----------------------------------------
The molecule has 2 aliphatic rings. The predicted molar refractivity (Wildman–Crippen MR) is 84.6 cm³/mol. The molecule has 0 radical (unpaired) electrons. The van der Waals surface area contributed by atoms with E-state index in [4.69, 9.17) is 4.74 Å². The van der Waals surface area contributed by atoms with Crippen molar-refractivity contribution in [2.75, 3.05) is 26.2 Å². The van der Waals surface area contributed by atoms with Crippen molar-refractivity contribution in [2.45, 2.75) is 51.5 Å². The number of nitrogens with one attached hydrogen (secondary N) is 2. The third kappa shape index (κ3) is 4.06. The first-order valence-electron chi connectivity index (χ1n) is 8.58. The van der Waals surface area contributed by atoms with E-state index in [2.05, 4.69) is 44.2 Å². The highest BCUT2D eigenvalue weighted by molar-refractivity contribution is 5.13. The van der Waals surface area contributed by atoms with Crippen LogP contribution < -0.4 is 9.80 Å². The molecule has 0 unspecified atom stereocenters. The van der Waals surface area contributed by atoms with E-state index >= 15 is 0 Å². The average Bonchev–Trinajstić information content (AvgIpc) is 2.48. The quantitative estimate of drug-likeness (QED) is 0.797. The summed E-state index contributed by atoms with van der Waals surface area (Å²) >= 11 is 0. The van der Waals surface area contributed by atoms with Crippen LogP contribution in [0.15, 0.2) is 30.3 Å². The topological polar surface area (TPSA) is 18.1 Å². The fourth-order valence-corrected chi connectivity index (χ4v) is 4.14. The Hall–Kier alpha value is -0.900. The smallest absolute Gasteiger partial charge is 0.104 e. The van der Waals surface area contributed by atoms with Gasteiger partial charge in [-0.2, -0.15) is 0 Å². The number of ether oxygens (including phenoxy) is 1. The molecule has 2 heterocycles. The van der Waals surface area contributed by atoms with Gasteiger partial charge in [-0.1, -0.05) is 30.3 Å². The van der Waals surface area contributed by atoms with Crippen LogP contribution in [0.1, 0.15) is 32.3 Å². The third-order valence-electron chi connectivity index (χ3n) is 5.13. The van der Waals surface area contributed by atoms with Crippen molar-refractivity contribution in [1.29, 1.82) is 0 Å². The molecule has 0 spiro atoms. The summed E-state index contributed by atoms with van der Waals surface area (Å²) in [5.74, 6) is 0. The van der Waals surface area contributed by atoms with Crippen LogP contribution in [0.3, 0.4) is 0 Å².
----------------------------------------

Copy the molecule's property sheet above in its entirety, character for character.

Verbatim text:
The molecule has 2 aliphatic rings. The predicted molar refractivity (Wildman–Crippen MR) is 84.6 cm³/mol. The molecule has 0 radical (unpaired) electrons. The van der Waals surface area contributed by atoms with E-state index in [4.69, 9.17) is 4.74 Å². The van der Waals surface area contributed by atoms with Crippen molar-refractivity contribution in [2.75, 3.05) is 26.2 Å². The van der Waals surface area contributed by atoms with Crippen molar-refractivity contribution in [2.45, 2.75) is 51.5 Å². The number of nitrogens with one attached hydrogen (secondary N) is 2. The third kappa shape index (κ3) is 4.06. The first-order valence-electron chi connectivity index (χ1n) is 8.58. The van der Waals surface area contributed by atoms with E-state index in [2.05, 4.69) is 44.2 Å². The highest BCUT2D eigenvalue weighted by molar-refractivity contribution is 5.13. The van der Waals surface area contributed by atoms with Crippen LogP contribution < -0.4 is 9.80 Å². The molecule has 0 unspecified atom stereocenters. The van der Waals surface area contributed by atoms with E-state index >= 15 is 0 Å². The average Bonchev–Trinajstić information content (AvgIpc) is 2.48. The quantitative estimate of drug-likeness (QED) is 0.797. The summed E-state index contributed by atoms with van der Waals surface area (Å²) >= 11 is 0. The van der Waals surface area contributed by atoms with Crippen LogP contribution in [0.15, 0.2) is 30.3 Å². The topological polar surface area (TPSA) is 18.1 Å². The fourth-order valence-corrected chi connectivity index (χ4v) is 4.14. The Hall–Kier alpha value is -0.900. The smallest absolute Gasteiger partial charge is 0.104 e. The van der Waals surface area contributed by atoms with Gasteiger partial charge in [-0.2, -0.15) is 0 Å². The number of ether oxygens (including phenoxy) is 1. The molecule has 2 heterocycles. The van der Waals surface area contributed by atoms with Gasteiger partial charge in [-0.1, -0.05) is 30.3 Å². The van der Waals surface area contributed by atoms with Crippen LogP contribution in [0.1, 0.15) is 32.3 Å². The third-order valence-electron chi connectivity index (χ3n) is 5.13. The van der Waals surface area contributed by atoms with Crippen molar-refractivity contribution in [1.29, 1.82) is 0 Å². The molecule has 0 spiro atoms. The summed E-state index contributed by atoms with van der Waals surface area (Å²) in [5.74, 6) is 0. The van der Waals surface area contributed by atoms with Crippen LogP contribution in [0.3, 0.4) is 0 Å².